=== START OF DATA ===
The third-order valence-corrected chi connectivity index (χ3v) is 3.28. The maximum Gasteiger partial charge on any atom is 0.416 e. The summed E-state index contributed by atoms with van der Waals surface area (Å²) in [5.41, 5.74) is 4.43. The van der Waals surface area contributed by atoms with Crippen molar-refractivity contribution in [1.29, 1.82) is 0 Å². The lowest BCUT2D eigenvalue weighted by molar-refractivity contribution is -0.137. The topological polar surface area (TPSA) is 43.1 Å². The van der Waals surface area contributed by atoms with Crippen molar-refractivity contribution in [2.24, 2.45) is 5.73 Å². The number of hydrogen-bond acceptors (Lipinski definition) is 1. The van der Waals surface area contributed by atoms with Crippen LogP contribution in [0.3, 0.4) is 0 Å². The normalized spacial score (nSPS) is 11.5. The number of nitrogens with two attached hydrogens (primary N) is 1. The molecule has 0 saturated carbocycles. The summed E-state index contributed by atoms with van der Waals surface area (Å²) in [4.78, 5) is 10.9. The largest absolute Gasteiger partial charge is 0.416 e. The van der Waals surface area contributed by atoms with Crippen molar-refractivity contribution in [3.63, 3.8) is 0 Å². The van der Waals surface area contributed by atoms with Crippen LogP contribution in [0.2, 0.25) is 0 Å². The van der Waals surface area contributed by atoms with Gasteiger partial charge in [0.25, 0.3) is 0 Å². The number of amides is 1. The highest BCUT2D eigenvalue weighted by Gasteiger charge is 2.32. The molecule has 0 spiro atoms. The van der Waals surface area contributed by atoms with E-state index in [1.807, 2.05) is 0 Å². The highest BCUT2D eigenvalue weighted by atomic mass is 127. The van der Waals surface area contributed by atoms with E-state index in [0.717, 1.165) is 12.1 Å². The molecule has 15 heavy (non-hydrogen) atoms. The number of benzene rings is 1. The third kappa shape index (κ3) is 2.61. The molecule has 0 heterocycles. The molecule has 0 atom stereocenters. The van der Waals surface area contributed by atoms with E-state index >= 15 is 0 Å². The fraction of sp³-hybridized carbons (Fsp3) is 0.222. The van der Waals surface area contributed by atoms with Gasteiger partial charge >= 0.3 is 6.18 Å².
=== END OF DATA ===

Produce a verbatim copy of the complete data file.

The third-order valence-corrected chi connectivity index (χ3v) is 3.28. The maximum Gasteiger partial charge on any atom is 0.416 e. The summed E-state index contributed by atoms with van der Waals surface area (Å²) in [5.41, 5.74) is 4.43. The van der Waals surface area contributed by atoms with Crippen molar-refractivity contribution in [1.29, 1.82) is 0 Å². The lowest BCUT2D eigenvalue weighted by molar-refractivity contribution is -0.137. The topological polar surface area (TPSA) is 43.1 Å². The van der Waals surface area contributed by atoms with Crippen molar-refractivity contribution in [2.24, 2.45) is 5.73 Å². The number of hydrogen-bond acceptors (Lipinski definition) is 1. The van der Waals surface area contributed by atoms with Crippen LogP contribution in [0.3, 0.4) is 0 Å². The normalized spacial score (nSPS) is 11.5. The number of nitrogens with two attached hydrogens (primary N) is 1. The molecule has 0 saturated carbocycles. The summed E-state index contributed by atoms with van der Waals surface area (Å²) in [4.78, 5) is 10.9. The largest absolute Gasteiger partial charge is 0.416 e. The van der Waals surface area contributed by atoms with Crippen molar-refractivity contribution in [3.63, 3.8) is 0 Å². The van der Waals surface area contributed by atoms with Crippen LogP contribution in [0.2, 0.25) is 0 Å². The van der Waals surface area contributed by atoms with Gasteiger partial charge in [0.25, 0.3) is 0 Å². The number of amides is 1. The highest BCUT2D eigenvalue weighted by Gasteiger charge is 2.32. The molecule has 0 spiro atoms. The van der Waals surface area contributed by atoms with E-state index in [1.807, 2.05) is 0 Å². The highest BCUT2D eigenvalue weighted by atomic mass is 127. The van der Waals surface area contributed by atoms with E-state index in [0.717, 1.165) is 12.1 Å². The molecule has 15 heavy (non-hydrogen) atoms. The number of benzene rings is 1. The third kappa shape index (κ3) is 2.61. The molecule has 0 heterocycles. The molecule has 0 atom stereocenters. The van der Waals surface area contributed by atoms with E-state index >= 15 is 0 Å². The fraction of sp³-hybridized carbons (Fsp3) is 0.222. The van der Waals surface area contributed by atoms with Gasteiger partial charge >= 0.3 is 6.18 Å².